L.A. County recorded 472 additional cases of the virus and seven related deaths Monday, Ferrer said, though she noted that case numbers are usually low on Mondays due to a weekend reporting lag.

There were 685 confirmed coronavirus patients in county hospitals as of Sunday, compared with more than 2,200 at the peak of the crisis in July.

The decline in new cases and hospitalizations has paved the way for the county to move forward with the latest wave of business reopenings, with casino cardrooms resuming outdoor operations Monday. Schools were also able to start applying to the county for waivers to resume in-person

How a Lego-like shipping container is bringing the future of mobile medicine to Harris County

The future of mobile medicine is coming to Harris County, focused initially on community-based COVID-19 testing but available for any emergency response or disease care.

The so-called SmartPods, portable aluminum units developed by Baylor College of Medicine for the Ebola outbreak in Africa and envisioned by NASA for the Mars habitat, will be deployed in the United States for the first time in east Harris County’s Precinct 2. The initiative is the brainchild of Commissioner Adrian Garcia, who sees the units as a way to increase health care access and keep people out of hospitals.

“This is the 21st century MASH unit being made available here,” said Garcia. “Tents were the first phase. This is the second phase.”

The first of the SmartPods opened Tuesday at Northeast Community Center in Aldine. Two more will follow, one at East Harris Activity Center in Pasadena and one at Flukinger Community Center in Channelview. Dates for their openings have not yet been set.

Each SmartPod is a modular four-room medical unit — self-contained, fully powered but capable of going off grid, impervious to outside weather conditions — inside a recycled shipping container that inventor Dr. Sharmila Anandasabapathy says is “almost like Ikea.” Anandasabathy, an internal medicine professor and the director of Baylor Global Initiatives, touts how the pods can be linked like Legos, how they fold up in minutes. Though they don’t travel themselves, they can be easily picked up and transported to areas of need, typically by truck but also by ship or helicopter, for instance.

The pods cost less than 5 percent of a brick-and-mortar medical unit, said Anandasabapathy. Precinct 2 is spending a total of $2.9 million in county funding on the Aldine and Pasadena units, money that covers their design, construction, transport, medical equipment and medical services. The federal Coronavirus Aid, Relief, and Economic Security Act (CARES) is expected to reimburse the money.

It is unclear if other Harris County commissioners will purchase units for their precincts, but Anandasabapathy said future plans call for the installation of two more in Precinct 2 — one for women’s health, and one for mental health. The SmartPod in Channelview, on loan from Baylor, will focus on primary care.

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Baylor is getting requests for the pods from other entities around the nation and globe. For now, it is able to build the units on demand, but hopes to turn the manufacturing over to a spin-off company by the end of the year.

The pods in Aldine and Pasadena, focused on COVID-19, feature respiratory isolation rooms. The hermetically sealed, negative-pressure rooms decrease the risk of airborne transmission of disease and enable doctors to treat contagious, sick patients in a safe way. Such rooms are impossible in tents and rare even in U.S. clinics.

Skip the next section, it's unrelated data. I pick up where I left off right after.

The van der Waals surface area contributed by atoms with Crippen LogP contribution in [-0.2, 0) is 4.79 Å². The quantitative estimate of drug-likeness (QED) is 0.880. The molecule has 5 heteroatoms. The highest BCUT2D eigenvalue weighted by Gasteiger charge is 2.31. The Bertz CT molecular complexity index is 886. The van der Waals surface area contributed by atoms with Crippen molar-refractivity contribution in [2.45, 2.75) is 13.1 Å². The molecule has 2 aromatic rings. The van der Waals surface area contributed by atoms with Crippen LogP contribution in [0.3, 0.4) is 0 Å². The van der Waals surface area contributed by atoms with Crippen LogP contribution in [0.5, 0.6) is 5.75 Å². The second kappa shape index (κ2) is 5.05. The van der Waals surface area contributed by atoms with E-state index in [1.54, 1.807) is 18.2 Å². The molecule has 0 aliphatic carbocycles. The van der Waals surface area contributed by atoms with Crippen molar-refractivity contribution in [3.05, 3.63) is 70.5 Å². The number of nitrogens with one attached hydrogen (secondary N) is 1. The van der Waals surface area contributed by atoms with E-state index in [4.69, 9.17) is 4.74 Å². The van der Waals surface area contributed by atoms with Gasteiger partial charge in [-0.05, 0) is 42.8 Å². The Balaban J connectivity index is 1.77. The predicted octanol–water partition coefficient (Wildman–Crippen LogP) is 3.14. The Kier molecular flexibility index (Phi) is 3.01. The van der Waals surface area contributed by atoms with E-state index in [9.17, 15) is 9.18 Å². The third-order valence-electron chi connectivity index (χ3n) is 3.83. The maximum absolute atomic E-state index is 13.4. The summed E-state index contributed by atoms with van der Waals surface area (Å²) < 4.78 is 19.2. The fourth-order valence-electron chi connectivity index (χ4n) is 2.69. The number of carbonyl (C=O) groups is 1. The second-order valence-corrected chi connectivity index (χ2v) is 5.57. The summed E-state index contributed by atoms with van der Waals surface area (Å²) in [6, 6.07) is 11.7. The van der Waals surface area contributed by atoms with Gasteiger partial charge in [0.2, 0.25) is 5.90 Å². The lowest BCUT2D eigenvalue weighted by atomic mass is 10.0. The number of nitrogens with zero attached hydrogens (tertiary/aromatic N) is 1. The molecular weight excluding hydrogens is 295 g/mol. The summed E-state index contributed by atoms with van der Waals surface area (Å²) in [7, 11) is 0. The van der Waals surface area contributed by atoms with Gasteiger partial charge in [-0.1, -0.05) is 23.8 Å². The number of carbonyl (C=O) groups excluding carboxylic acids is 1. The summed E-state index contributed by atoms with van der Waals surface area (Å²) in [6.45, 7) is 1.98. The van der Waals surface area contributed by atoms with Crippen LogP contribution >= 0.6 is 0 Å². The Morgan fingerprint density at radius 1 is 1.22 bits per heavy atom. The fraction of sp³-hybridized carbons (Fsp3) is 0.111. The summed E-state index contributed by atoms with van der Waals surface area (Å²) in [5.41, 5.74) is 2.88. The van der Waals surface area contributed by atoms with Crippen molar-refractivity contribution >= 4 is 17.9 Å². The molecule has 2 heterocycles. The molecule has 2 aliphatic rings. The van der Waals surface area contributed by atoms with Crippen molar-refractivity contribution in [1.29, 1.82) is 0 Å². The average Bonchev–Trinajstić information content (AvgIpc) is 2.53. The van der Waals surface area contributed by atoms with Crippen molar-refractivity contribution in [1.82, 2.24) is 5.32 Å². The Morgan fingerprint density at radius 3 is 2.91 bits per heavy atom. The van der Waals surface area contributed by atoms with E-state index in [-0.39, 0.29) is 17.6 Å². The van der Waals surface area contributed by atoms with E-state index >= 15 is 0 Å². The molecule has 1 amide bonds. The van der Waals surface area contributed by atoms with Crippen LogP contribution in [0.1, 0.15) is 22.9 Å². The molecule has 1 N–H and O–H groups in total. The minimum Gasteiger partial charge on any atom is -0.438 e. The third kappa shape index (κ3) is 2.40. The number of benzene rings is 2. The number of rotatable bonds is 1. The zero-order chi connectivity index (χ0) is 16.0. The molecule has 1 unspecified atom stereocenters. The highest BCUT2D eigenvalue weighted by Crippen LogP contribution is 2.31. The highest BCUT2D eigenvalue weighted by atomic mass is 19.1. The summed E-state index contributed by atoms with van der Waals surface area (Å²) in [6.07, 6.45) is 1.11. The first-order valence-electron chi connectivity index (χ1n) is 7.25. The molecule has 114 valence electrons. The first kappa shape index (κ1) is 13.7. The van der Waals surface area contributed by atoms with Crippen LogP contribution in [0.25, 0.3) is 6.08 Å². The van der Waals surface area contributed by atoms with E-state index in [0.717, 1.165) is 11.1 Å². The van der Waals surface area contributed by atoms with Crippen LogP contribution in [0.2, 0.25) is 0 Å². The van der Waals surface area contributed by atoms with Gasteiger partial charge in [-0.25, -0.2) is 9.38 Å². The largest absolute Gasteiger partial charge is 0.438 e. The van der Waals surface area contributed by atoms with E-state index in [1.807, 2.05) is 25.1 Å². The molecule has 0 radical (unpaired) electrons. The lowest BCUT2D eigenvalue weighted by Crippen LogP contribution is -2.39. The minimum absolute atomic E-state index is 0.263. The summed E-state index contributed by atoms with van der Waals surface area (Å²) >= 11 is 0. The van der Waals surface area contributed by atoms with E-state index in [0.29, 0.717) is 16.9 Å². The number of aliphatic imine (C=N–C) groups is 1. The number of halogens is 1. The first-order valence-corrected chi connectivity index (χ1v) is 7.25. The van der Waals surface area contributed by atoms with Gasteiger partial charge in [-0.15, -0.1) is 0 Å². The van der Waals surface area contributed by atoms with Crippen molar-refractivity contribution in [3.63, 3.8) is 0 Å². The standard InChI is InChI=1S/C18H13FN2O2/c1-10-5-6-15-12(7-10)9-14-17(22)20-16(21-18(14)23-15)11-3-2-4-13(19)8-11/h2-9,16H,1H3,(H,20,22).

More Information

Features of the SmartPod:

— 8 x 20 foot container that expands manually into a 400 square foot facility.

— Can withstand winds up to 116 miles per hour,

Ebola SmartPods bring future of mobile medicine to Harris County

The future of mobile medicine arrived in Harris County Tuesday, focused initially on community-based COVID-19 testing but available for any emergency response or disease care.

The so-called SmartPods, portable aluminum units developed by Baylor College of Medicine for the Ebola outbreak in Africa and envisioned by NASA for the Mars habitat, will be deployed in the United States for the first time in east Harris County’s Precinct 2. The initiative is the brainchild of Commissioner Adrian Garcia, who sees the units as a way to increase health care access and keep people out of hospitals.

“This is the 21st century MASH unit being made available here,” said Garcia, whose precinct is one of the region’s most medically underserved areas. “Tents were the first phase. This is the second phase.”

Each SmartPod is a modular three-bed medical unit — self-contained, fully powered, impervious to outside weather conditions — inside recycled shipping containers that inventor Sharmila Anandasabapathy says is “almost like Ikea.” Anandasabathy, an internal medicine doctor and the director of Baylor Global Initiatives, touts how the units are put together like Legos and can be folded up in minutes.

The pods cost less than 5 percent of the cost of a brick-and-mortar medical unit, said Anandasabapathy. Garcia is spending a total of $2.9 million on the units, which includes design, construction, transport, medical equipment and medical services.

The first of the SmartPods opened Tuesday at Northeast Community Center in Aldine. Others will be stationed at East Harris Activity Center in Pasadena and Flukinger Community Center in Channelview.

It is unclear if other Harris County precincts will purchase the units.

todd.ackerman@chron.com